Milutin Gubash, exhibition catalogue, co-published by Rodman Hall Art, Centre/Brock University, Carleton University, Art Gallery, Kitchener-Waterloo Art Gallery, Southern Alberta Art Gallery and Musée d’art de Joliette, 2013, 192 pages. Colour ill. Eng/Fra.
This beautiful, fully bilingual catalogue presents the work of multidisciplinary artist Milutin Gubash and is the collaborative effort of five Canadian and Quebec art galleries that exhibited many of the artist’s works from September 2011 to December 2012. Curators from the institutions, Sandra Dyck, Marie-Claude Landry, Shirley Madill and Crystal Mowry wrote the majority of the essays along with two invited authors, Sylvain Campeau and Mathilde Roman. Annie Gauthier, director of Musée d’art de Joliette, contributed the preface and an account by the artist’s mother Katarina Gubash (Urosevic) is included. Each of these essays explores an aspect of Gubash’s remarkable work, which mainly concerns fiction in order to tell the story of a lived experience in connection with what irremediably contributes to our personal identity.
In more than one essay, various authors mention the Serbian origins of the artist and his parents who migrated from Novi Sad to Canada, a significant aspect of the artist’s video work. Gubash, using the testimony of his parents, attempts to reconstruct the story of his family and his native country, the ex-Yugoslavia through this exodus. This experience, which opens up an intervening period between the here and there, the near and far, has without a doubt contributed to intensifying family ties. In sum, Gubash’s film work reminds us that we are beings who dialogue even if this dialogue at times is made up of silence, lies and inevitable disappearance. To shape this biographical material into an art form, Gubash counts on autofiction. This allows a creative distance, enabling him to invent in order to speak more easily about himself in private relationships with others. From this perspective, the use of a camera is essential. Through this mechanical eye, he develops a narrative using the television style of a sitcom. Situation comedy here serves as a strategy to present moments from his life in a humorous, even comical way. These staged events, reconstructing particular times in his life, are then rendered aesthetically significant. Even if “all fiction is an accident, a chance encounter,” this is what gives meaning to a story and direction to life.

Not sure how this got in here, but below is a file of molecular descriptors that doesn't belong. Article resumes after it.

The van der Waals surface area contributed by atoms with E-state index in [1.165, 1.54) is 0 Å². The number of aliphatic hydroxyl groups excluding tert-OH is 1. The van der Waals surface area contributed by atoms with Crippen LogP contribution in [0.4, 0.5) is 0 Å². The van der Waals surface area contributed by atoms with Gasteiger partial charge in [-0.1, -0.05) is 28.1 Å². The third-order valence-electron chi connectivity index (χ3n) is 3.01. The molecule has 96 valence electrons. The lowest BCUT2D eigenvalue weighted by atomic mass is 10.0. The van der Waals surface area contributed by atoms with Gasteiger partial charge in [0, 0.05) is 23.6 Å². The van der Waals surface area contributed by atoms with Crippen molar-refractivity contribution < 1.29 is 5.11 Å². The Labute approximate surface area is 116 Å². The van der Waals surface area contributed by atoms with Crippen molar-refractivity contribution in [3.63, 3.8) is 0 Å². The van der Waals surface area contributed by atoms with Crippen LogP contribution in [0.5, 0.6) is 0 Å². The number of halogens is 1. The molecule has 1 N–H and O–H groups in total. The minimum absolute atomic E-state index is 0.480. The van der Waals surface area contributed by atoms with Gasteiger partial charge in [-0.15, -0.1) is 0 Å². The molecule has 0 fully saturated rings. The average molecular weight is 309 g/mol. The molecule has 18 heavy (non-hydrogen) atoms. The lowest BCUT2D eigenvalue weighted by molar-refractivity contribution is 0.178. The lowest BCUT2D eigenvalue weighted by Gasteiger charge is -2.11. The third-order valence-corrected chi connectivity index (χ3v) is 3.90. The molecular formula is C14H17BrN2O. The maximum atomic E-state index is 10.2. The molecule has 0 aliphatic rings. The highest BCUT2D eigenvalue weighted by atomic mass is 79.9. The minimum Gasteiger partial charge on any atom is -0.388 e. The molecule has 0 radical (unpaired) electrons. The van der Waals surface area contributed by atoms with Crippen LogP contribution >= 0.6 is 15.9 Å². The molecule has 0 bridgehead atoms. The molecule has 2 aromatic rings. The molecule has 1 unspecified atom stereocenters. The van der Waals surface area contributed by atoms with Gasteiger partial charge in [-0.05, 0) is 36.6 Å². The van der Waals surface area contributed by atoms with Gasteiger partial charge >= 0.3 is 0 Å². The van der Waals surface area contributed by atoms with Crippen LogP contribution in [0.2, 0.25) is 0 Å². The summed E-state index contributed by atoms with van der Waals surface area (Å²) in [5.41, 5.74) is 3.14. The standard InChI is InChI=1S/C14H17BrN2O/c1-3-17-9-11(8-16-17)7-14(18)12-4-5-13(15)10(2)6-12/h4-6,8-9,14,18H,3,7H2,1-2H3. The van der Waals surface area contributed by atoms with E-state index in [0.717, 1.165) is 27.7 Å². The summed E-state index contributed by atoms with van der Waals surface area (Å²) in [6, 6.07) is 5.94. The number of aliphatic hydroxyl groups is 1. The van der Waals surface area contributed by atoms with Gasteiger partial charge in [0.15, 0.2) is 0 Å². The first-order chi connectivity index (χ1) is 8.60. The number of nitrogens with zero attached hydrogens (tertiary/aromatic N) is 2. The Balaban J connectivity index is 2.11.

These numerous texts, which at times inevitably return to the same themes that are part of the artist’s aesthetics, present a very relevant analysis of Milutin Gubash’s work, giving well-developed insight into the main points. This catalogue includes many video excerpts, photographs and installation views, and is an important document for anyone interested in learning about and understanding the work of this artist who—this being said without flattery—gives a good example of what it means to make of one’s life a work of art.
Translated by Janet Logan